HARDY v. HARDY.
Plaintiff appeals from an adverse judgment following a summary proceeding. Her contention is that the court abused its discretion in not deliberately trying the action inasmuch as the contract pleaded is susceptible of more than one meaning and the ascertainment of its true import presented an issue of fact for the determination of the trial court. The contract evidenced a property settlement of the parties.
On the 6th of September 1933, the parties made their first agreement. It provided for the payment of certain sums by defendant to plaintiff, which provision is found in the Tenth paragraph of the agreement which is the only passage involved and reads as follows:
“Tenth: As and for the support of first party, second party shall pay to first party from this time forward, or until first party remarries (in the event of the dissolution for any cause of the existing marriage between the parties hereto) any person other than second party, the sum of two hundred fifty dollars ($250.00) per week but in the event the weekly amount received by second party from any source whatever, either as income, salary, royalty, commissions, bonuses and/or earnings (exclusive of any sum, income and/or dividends he may receive from or on account of said endowment policy of life insurance) falls below one thousand dollars ($1,000.00) per week, the amount which second party is required to pay to first party during the week or weeks when such income, etc. falls below $1000.00, is to be reduced to one–fourth of the amount so actually received by second party from the said source. Nothing herein contained shall require the second party to pay to the first party any part or portion of the amount he may be entitled to hereunder from and out of said endowment insurance policy or any income or dividends arising therefrom.”
The Amended Complaint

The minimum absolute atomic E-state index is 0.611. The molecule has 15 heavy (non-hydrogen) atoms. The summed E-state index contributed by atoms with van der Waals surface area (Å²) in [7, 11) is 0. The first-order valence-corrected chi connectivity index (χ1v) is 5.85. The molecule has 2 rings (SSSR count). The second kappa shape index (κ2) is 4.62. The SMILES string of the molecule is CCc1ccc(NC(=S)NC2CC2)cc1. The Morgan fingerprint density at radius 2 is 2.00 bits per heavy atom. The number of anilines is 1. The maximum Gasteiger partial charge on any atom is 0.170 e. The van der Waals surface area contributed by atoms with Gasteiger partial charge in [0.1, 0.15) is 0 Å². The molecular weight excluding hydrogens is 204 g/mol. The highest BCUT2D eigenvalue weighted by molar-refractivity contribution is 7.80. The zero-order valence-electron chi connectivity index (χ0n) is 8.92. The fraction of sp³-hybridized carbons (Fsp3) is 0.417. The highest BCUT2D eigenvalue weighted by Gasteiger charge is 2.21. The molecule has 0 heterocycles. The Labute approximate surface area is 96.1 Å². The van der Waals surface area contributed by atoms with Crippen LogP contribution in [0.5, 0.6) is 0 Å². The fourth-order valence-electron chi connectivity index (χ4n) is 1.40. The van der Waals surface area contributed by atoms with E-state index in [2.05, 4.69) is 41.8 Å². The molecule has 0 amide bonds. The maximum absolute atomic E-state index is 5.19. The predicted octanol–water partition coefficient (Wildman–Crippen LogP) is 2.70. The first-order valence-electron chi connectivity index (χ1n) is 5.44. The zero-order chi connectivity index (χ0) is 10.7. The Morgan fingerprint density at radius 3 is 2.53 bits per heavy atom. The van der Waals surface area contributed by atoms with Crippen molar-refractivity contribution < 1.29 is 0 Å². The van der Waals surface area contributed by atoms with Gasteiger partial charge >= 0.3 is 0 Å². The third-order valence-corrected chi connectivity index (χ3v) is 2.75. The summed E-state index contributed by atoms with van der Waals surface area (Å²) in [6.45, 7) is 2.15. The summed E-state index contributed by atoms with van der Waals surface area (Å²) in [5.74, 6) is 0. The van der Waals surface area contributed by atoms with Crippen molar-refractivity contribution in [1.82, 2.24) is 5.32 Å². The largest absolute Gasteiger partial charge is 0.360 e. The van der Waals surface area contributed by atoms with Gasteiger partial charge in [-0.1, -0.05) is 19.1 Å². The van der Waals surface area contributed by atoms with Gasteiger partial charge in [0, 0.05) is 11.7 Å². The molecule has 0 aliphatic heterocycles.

The parties were divorced shortly after the first agreement. They were subsequently reconciled, and after a second separation a second contract was executed on the 14th of April, 1937, which contained the identical Tenth paragraph. Thereafter defendant paid $250 per week except for certain designated weeks in which he paid nothing or 25 per cent of his income for those particular weeks. The complaint demands $21,625 as the total of sums unpaid. She derives this from the construction which she places upon the contract whereby she insists that the annual income of defendant should be averaged and that she should be paid on an average of $250 per week if defendant's income totaled $52,000 or more for the year and one fourth of his average weekly income if it fell below $1,000. She alleges in her complaint that a determination of the question whether, during any of the weeks listed in her pleading, the weekly amount of income received by defendant from all sources (except from a certain annuity life insurance policy) fell below $1,000 per week and to what extent defendant paid plaintiff one fourth of the amount actually received by him during any of such weeks, and whether defendant was at all relieved from his obligation to make such payment of $250 on the contingency specified in the contract and whether he complied with its provisions by paying the reduced amount and the extent of his default can be determined accurately and only by an accounting by defendant. She alleges that such determination involves the compilation of receipts for 90 separate weeks, the examination of “many contracts by him and by others”; that it was agreed that her support money would be reduced to less than $250 per week only in the event defendant's income should fall below $52,000 annually to “such an extent that his income during any year would average less than $1000 per week”; that she had demanded an accounting and that it was refused with the claim of defendant that the weekly income of defendant is to be determined at the end of each individual week solely on the basis of his actual receipts for such week and that the only income to be considered was his weekly salary of $1,000 and that if he failed to receive his salary in any week he was entitled to make a reduction by paying only 25 per cent of his actual income for the week; that an accounting would show that, during the entire four years prior to the filing of the action, or during each of the four years or during any year ending with any one week, or by averaging his income in any reasonable manner, the income of defendant would not during any of such periods fall below an average of $1,000 per week; that prior to the agreement she intended that in computing defendant's income in any year all sources of income should be included except that from an annuity policy and that plaintiff believes that paragraph Tenth did so provide; that the true construction of the language is in accordance with her intention and understanding at that time; that her intention and understanding was acquiesced in by defendant; that she never had any notice of a contrary construction or intention prior to the execution of the agreement with regard to the Tenth paragraph; that defendant had reason to suspect that plaintiff so understood the agreement; that the income of defendant in all negotiations between the parties was considered on an annual basis; that defendant was an actor in the motion picture industry; that it was a custom to employ actors of the importance of defendant under contract for a period of a year or years, the compensation to be based on the total to be paid for the year allowing a lay–off period of 12 weeks; that such custom was well known to both parties; that despite such custom defendant never discussed with plaintiff the possibility of his being entitled to claim a reduction of the $250 weekly by reason of the language of the Tenth paragraph; that on the 29th of May, 1937, defendant by letters written to plaintiff first asserted his construction of the contract, to wit: that since his compensation was only $100 for such week she should receive only 25 per cent of that sum.